Kite-Making for Kids

Kite-flying has a long tradition in India, and Independence Day and Makar Sankranti are some of the regular occasions you’ll see kites swooping and diving above the rooftops of our cities and towns. But it’s a tradition that’s in danger of dying out, as children spend longer and longer in front of TVs and computer screens. So, why not make kite-flying and kite-making one of your Independence Day activities this year. Just follow these simple instructions for using household items to make a starter kite that will inspire your kids.

Kite-Flying in India

 

How to Make a Kite for Kids

There’s quite an art to making fighter kites (putang), but they’re not safe for your youngest children to use. The ability to cut other kites out of the sky using glass-covered strings and clever combat techniques is the stuff of family legends – but many a finger has been spliced open in the attempt! This starter kite uses a basic aerodynamic design to flutter in the wind and will take very little effort for you and your child to get off the ground. Your child will learn so many valuable skills when he or she designs and decorates this kite – and outdoor fun is always so beneficial for children. Here’s how to make your own simple kite.

 

Plastic Bag Kite Design

You will need: * A large plastic bag * Two sticks * Insulating tape * A hole punch * Scissors * Some string * Permanent marker pens Instructions: * Cut down one side and the bottom of the plastic bag to make a large expanse of plastic. * Lay the plastic sheet flat on the floor and position the two sticks (bamboo is ideal) vertically, in parallel, about a foot apart.  Use three pieces of tape to secure each stick in place at the top, in the middle, and at the bottom. * Use a marker pen to draw the outline of the kite on the sheet: a straight line between the tops of the sticks, a straight line between the bottom of the sticks, and a triangle on the outside of each stick where the stick is the bottom of the triangle and the point is positioned two thirds along at the top. Cut out. * Wrap two pieces of tape over the points of the triangles and then punch a hole through each. * Use a two-metre piece of string and secure to the kite at either end, through the punched holes. Loop to find the middle point in the string and tie the end of your ball of string to the middle. * Use coloured marker pens to decorate your kite with an Indian flag or another inspiring Indian designs. Make sure that you test the markers before using them on the plastic, to make sure that the colour doesn’t bleed. If you do end up with marker stains, check out the Stain Gang for stain removal tips . * Now, it’s time to fly a kite!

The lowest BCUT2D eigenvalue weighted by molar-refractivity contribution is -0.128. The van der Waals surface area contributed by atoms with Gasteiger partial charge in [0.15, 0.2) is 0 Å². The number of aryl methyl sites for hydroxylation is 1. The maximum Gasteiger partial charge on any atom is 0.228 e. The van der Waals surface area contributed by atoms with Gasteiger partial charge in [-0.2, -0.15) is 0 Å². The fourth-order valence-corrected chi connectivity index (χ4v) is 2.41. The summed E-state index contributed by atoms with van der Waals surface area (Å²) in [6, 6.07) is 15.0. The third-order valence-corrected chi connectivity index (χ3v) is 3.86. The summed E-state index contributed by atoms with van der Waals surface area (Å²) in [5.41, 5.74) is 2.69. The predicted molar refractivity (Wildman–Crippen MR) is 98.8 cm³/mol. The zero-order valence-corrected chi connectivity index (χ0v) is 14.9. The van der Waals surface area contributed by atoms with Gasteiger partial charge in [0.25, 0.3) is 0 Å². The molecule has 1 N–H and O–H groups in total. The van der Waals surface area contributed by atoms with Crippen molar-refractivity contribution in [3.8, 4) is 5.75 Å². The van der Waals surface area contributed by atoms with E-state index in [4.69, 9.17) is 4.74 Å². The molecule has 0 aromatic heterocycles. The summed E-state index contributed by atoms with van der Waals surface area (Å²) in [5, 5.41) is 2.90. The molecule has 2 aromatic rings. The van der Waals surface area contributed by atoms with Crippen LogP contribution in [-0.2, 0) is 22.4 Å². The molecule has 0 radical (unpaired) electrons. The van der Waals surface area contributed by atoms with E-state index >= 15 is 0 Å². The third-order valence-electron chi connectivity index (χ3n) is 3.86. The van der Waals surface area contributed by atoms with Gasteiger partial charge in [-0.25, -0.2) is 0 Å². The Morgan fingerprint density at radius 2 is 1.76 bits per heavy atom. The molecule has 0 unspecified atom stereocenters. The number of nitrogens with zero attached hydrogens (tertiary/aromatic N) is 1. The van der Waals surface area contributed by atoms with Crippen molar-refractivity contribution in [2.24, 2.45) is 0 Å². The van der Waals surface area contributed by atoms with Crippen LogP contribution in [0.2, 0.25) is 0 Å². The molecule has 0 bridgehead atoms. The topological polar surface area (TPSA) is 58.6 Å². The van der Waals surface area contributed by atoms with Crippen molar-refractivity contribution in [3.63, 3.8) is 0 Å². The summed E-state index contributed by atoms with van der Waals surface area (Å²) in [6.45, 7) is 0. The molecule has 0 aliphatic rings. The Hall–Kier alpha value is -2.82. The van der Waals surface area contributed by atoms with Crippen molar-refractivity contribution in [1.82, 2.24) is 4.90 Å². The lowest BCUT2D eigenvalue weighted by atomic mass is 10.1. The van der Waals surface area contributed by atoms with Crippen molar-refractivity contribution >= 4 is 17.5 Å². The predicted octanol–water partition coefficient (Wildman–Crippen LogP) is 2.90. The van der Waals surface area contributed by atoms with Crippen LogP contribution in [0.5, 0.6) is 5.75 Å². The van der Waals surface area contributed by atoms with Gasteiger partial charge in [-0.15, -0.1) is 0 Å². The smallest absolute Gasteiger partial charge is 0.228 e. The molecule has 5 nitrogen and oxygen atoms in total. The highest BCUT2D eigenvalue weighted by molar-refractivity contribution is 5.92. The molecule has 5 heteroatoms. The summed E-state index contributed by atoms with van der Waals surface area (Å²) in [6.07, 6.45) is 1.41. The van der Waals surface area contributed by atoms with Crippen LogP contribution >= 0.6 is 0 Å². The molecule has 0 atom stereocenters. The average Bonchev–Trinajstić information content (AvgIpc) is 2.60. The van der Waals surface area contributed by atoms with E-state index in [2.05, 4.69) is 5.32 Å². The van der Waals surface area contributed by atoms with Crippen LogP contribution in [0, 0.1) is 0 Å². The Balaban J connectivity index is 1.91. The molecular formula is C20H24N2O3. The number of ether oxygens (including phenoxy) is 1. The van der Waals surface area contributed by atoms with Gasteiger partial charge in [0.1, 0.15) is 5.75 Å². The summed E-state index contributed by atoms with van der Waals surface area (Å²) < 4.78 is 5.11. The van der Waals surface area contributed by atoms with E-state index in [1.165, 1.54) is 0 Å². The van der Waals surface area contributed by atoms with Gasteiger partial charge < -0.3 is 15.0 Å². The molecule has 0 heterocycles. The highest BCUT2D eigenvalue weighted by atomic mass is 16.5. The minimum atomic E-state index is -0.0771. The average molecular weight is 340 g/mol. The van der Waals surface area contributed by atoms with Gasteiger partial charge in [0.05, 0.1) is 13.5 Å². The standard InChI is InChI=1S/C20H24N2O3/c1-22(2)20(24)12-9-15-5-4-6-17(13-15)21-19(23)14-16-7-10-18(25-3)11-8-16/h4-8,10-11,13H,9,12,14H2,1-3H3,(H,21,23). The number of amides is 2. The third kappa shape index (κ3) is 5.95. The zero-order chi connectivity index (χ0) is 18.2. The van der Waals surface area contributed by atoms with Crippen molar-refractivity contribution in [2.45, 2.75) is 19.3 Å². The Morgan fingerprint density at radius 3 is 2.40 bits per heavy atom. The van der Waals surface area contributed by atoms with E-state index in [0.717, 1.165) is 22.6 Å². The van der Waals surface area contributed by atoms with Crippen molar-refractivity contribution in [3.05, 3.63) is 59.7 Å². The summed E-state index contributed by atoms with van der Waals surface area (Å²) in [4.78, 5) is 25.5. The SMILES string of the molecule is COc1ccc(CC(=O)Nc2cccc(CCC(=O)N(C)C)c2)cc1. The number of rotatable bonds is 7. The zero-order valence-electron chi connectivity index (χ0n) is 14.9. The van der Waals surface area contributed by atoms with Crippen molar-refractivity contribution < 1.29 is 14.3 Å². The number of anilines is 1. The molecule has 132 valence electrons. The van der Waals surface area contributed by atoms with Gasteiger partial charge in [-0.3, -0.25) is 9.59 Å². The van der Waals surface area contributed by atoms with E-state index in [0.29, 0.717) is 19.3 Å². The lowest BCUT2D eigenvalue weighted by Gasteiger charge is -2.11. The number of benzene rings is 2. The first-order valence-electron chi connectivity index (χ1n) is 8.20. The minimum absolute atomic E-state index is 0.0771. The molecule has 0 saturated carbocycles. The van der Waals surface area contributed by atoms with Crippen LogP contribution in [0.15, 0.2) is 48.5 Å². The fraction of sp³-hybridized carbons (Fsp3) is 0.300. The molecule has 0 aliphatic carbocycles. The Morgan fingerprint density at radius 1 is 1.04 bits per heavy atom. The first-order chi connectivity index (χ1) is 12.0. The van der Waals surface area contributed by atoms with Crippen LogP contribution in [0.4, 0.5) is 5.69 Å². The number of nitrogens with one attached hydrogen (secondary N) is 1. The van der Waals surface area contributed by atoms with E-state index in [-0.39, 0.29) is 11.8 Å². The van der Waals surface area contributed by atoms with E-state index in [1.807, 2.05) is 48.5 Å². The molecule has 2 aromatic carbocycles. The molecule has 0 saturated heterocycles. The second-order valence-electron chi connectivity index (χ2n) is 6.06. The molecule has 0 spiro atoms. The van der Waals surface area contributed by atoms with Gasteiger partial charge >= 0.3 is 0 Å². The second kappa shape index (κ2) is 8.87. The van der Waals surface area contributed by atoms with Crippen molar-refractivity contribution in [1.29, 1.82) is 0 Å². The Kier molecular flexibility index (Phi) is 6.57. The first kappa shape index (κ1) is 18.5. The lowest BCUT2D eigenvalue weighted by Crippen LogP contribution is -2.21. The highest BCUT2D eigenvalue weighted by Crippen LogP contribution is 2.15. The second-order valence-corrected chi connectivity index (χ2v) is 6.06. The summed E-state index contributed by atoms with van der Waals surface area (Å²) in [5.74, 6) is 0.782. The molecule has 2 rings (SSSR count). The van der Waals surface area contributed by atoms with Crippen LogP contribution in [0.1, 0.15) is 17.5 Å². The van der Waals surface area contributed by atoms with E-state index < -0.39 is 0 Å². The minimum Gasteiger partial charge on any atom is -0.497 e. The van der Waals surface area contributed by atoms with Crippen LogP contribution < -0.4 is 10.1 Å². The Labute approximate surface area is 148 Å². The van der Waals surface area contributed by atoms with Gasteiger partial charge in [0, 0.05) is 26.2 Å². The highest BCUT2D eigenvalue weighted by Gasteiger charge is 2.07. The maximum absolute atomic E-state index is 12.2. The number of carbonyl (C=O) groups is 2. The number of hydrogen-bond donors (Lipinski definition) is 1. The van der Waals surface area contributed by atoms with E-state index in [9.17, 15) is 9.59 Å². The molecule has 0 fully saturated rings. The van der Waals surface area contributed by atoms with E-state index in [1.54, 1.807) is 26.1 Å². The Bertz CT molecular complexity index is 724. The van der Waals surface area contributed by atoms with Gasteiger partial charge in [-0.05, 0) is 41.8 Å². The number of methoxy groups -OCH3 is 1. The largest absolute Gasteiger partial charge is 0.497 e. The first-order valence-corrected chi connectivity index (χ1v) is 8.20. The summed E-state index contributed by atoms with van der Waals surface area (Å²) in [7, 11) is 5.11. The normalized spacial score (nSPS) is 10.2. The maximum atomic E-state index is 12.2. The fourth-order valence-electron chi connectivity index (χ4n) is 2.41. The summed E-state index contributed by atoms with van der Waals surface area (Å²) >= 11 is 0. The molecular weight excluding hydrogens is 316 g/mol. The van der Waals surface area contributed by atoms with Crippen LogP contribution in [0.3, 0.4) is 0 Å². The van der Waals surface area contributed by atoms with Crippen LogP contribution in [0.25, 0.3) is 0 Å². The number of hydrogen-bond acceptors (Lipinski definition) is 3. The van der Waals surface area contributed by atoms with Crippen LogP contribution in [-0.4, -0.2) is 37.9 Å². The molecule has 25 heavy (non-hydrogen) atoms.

Kite Flying Tips

Though kite-flying is lots of fun, it can also be dangerous – regardless of the type of kite you’re flying. Here are some safety dos and don’ts to keep you and your child from harm: * Do help little ones learn to fly a kite by working in a team: let them hold the string, while you position the kite to catch the wind. You should also look out for potential obstacles that they might not otherwise see. * Don’t let a young child fly a kite unsupervised. * Do always make sure you’re in a clear open area before your attempt to fly your kite. * Don’t allow the kite to come into contact with electricity lines or other electrical appliances, as this could result in an electric shock and death. * Do be careful of low walls, fences, slopes and other obstacles when running with a kite. * Don’t fly near busy roads or over-hanging trees. * Do be careful when trying to retrieve kites when trapped in hard-to-reach places. * Don’t make the kite swoop low around other people – it could cause injuries. Have you ever flown a kite with your little ones? Or do you have ideas for kite designs? Let us know in the comments below!